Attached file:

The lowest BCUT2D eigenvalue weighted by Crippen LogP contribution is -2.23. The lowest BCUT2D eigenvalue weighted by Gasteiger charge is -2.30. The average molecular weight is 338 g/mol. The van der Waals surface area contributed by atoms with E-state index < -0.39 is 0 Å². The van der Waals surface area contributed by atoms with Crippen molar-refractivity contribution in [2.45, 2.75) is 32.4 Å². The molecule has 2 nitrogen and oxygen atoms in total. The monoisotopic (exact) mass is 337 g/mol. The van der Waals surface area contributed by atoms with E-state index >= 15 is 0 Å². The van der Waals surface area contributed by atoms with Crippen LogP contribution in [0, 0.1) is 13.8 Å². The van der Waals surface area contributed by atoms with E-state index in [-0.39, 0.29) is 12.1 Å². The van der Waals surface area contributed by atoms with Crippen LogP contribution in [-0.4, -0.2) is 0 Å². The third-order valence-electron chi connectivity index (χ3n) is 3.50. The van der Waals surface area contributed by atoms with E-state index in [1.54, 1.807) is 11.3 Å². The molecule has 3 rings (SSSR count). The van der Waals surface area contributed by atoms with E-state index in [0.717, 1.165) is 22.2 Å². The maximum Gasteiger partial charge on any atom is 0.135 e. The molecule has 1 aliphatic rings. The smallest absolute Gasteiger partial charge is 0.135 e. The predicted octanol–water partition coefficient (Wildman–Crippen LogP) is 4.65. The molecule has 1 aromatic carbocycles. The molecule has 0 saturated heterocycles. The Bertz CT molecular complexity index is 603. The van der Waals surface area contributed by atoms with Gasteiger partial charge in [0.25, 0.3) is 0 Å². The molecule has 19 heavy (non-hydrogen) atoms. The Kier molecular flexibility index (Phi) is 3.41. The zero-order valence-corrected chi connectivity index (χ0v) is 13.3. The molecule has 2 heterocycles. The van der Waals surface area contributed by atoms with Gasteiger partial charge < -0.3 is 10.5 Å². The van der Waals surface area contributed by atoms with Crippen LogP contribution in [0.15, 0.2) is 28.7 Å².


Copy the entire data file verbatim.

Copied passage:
The lowest BCUT2D eigenvalue weighted by Crippen LogP contribution is -2.23. The lowest BCUT2D eigenvalue weighted by Gasteiger charge is -2.30. The average molecular weight is 338 g/mol. The van der Waals surface area contributed by atoms with E-state index < -0.39 is 0 Å². The van der Waals surface area contributed by atoms with Crippen molar-refractivity contribution in [2.45, 2.75) is 32.4 Å². The molecule has 2 nitrogen and oxygen atoms in total. The monoisotopic (exact) mass is 337 g/mol. The van der Waals surface area contributed by atoms with E-state index >= 15 is 0 Å². The van der Waals surface area contributed by atoms with Crippen LogP contribution in [0, 0.1) is 13.8 Å². The van der Waals surface area contributed by atoms with E-state index in [-0.39, 0.29) is 12.1 Å². The van der Waals surface area contributed by atoms with Crippen LogP contribution in [-0.4, -0.2) is 0 Å². The third-order valence-electron chi connectivity index (χ3n) is 3.50. The van der Waals surface area contributed by atoms with E-state index in [1.54, 1.807) is 11.3 Å². The molecule has 3 rings (SSSR count). The van der Waals surface area contributed by atoms with E-state index in [0.717, 1.165) is 22.2 Å². The maximum Gasteiger partial charge on any atom is 0.135 e. The molecule has 1 aliphatic rings. The smallest absolute Gasteiger partial charge is 0.135 e. The predicted octanol–water partition coefficient (Wildman–Crippen LogP) is 4.65. The molecule has 1 aromatic carbocycles. The molecule has 0 saturated heterocycles. The Bertz CT molecular complexity index is 603. The van der Waals surface area contributed by atoms with Gasteiger partial charge in [0.25, 0.3) is 0 Å². The molecule has 19 heavy (non-hydrogen) atoms. The Kier molecular flexibility index (Phi) is 3.41. The zero-order valence-corrected chi connectivity index (χ0v) is 13.3. The molecule has 2 heterocycles. The van der Waals surface area contributed by atoms with Gasteiger partial charge < -0.3 is 10.5 Å². The van der Waals surface area contributed by atoms with Crippen LogP contribution in [0.15, 0.2) is 28.7 Å².